First, don't rely on message boards for your answers. Hire a lawyer who practices both criminal and immigration law and understands the interaction between them. Most criminal lawyers do not know the issues presented when dealing with foreign national cases and the even the best attorneys seek affirmation of their thought processes regarding immigration. Solicitation is only the charge and not necessarily the outcome. No one on the board can answer the first question because we don't have your entire criminal history. Departing the country and returning will be subject to the resolution of this case and any prior criminal history.
You should have your criminal defense lawyer work with an Immigration attorney familiar with what we call "crimmigration" (immigration consequences of criminal activity) BEFORE any disposition is concluded. The Immigration lawyer should be from the State where you were arrested and be familiar with the criminal statutes there.
You need an experienced attorney who handles criminal matters and immigration to help secure your desired outcome. Seek out an experienced litigator for a free consultation. A good place to start is by going to the website for the National Association of Criminal Defense Lawyers (NACDL.org) Hire the attorney you feel comfortable with and you can afford. There is no confidentiality online.
NACDL Local affiliates: (http://tinyurl.com/8akw2gd)
NACDL local members: (http://tinyurl.com/8ru8wtv)
http://defendme.net | For confidential answers on Florida law, call 1.877.452.9457. Attorney James Regan, LL.M, Esq., is a Florida lawyer answering questions pro bono. Answering these consumer questions based on limited and unverified facts does not create an attorney-client relationship. Being posted on the internet, these questions and answers are not confidential. For confidential answers on Florida law, call 1.800.452.9357.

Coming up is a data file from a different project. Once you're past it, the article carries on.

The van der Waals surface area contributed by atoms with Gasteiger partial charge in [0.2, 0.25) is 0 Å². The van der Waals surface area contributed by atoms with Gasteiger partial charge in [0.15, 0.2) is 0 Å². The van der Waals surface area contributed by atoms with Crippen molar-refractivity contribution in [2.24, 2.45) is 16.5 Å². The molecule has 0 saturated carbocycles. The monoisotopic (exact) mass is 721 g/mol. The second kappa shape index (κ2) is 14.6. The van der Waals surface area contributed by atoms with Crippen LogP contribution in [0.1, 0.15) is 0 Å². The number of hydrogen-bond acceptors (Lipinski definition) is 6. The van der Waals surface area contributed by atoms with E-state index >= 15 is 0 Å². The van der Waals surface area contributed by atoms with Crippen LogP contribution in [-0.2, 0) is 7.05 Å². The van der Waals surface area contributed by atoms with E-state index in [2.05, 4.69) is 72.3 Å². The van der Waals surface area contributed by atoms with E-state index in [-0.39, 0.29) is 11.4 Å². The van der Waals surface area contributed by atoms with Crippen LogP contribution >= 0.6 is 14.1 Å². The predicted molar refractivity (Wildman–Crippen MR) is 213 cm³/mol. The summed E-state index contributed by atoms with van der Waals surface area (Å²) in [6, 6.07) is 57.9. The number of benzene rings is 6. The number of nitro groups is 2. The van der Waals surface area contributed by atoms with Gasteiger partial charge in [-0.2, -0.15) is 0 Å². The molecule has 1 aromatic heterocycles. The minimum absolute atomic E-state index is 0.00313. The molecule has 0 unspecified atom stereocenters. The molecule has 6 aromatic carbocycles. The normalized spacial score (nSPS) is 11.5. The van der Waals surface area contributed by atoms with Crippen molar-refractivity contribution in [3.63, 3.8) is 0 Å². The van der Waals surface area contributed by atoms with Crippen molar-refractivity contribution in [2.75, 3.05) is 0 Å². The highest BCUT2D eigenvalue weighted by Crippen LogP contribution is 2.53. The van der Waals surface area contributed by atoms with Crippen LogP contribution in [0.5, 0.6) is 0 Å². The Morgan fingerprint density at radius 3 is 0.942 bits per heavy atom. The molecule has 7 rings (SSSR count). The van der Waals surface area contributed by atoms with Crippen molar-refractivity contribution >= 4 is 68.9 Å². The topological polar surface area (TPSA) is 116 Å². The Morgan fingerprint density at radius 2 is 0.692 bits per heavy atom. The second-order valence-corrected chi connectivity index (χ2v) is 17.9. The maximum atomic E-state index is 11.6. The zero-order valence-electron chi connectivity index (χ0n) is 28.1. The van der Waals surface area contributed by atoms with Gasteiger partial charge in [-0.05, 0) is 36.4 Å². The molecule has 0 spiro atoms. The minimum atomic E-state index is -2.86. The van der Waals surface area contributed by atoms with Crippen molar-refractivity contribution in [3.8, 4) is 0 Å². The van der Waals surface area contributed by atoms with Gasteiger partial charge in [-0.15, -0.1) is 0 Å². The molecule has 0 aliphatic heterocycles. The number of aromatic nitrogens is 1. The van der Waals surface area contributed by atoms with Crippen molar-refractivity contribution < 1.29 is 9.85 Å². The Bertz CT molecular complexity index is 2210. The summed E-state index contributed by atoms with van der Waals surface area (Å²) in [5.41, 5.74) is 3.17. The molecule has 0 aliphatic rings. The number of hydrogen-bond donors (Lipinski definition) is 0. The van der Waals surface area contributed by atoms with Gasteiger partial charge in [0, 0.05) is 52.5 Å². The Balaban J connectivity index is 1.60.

This diversion program may make you excludable and deportable. You need an immigration lawyer. Your criminal lawyer may be able to do this but only if he understands immigration law.
Immigration law considers many things that are not actual convictions to be convictions.
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A single act of soliciting prostitution on one’s own behalf does not fall within section
212(a)(2)(D)(ii) of the Immigration and Nationality Act, 8 U.S.C. § 1182(a)(2)(D)(ii)
(2006), which provides for the inadmissibility of an alien who “procured . . . prostitutes
or persons for the purpose of prostitution.” However, the same person may face inadmissibility to the US for committing/convicted a crime involving moral turpitude. You need to hire an immigration attorney to sort this out. If you go cheap now you will pay dearly later when it is too late. Don't leave the US until you have worked this out with help of an attorney! Good luck!
The Law Office of David N. Shomloo, LLC. David N. Shomloo, Esq. Immigration/Criminal practice 222 N W Davis st. no. 402 Portland, Oregon 97209 www.davidshomloo.com 503-220-5045 The statement above is general in nature and does not constitute legal advice, as not all the facts are known. You should retain an attorney to review all the facts specific to your case in order to receive advise specific to your case. The statement above does not create an attorney/client relationship. Answers on Avvo can only be general ones, as specific answers would require knowledge of all the facts. As such, they may or may not apply to the question.